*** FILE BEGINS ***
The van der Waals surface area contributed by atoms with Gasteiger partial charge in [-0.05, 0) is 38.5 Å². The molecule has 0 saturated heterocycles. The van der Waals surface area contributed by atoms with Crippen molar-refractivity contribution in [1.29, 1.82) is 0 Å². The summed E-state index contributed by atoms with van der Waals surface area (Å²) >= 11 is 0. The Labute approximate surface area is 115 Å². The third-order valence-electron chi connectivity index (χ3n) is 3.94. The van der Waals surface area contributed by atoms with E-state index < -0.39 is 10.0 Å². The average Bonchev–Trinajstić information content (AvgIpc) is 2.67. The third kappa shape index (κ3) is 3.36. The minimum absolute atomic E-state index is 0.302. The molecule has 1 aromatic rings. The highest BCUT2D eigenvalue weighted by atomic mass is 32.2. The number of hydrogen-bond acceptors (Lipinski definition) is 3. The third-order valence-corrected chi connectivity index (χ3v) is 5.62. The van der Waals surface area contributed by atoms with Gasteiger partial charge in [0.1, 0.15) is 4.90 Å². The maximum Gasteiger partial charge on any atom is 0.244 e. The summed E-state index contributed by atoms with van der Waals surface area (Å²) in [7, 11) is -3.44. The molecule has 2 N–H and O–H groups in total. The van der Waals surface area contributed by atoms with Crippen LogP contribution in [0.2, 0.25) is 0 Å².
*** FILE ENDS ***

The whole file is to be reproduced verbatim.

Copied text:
The van der Waals surface area contributed by atoms with Gasteiger partial charge in [-0.05, 0) is 38.5 Å². The molecule has 0 saturated heterocycles. The van der Waals surface area contributed by atoms with Crippen molar-refractivity contribution in [1.29, 1.82) is 0 Å². The summed E-state index contributed by atoms with van der Waals surface area (Å²) >= 11 is 0. The Labute approximate surface area is 115 Å². The third-order valence-electron chi connectivity index (χ3n) is 3.94. The van der Waals surface area contributed by atoms with E-state index < -0.39 is 10.0 Å². The average Bonchev–Trinajstić information content (AvgIpc) is 2.67. The third kappa shape index (κ3) is 3.36. The minimum absolute atomic E-state index is 0.302. The molecule has 1 aromatic rings. The highest BCUT2D eigenvalue weighted by atomic mass is 32.2. The number of hydrogen-bond acceptors (Lipinski definition) is 3. The third-order valence-corrected chi connectivity index (χ3v) is 5.62. The van der Waals surface area contributed by atoms with Gasteiger partial charge in [0.1, 0.15) is 4.90 Å². The maximum Gasteiger partial charge on any atom is 0.244 e. The summed E-state index contributed by atoms with van der Waals surface area (Å²) in [7, 11) is -3.44. The molecule has 2 N–H and O–H groups in total. The van der Waals surface area contributed by atoms with Crippen LogP contribution in [0.2, 0.25) is 0 Å².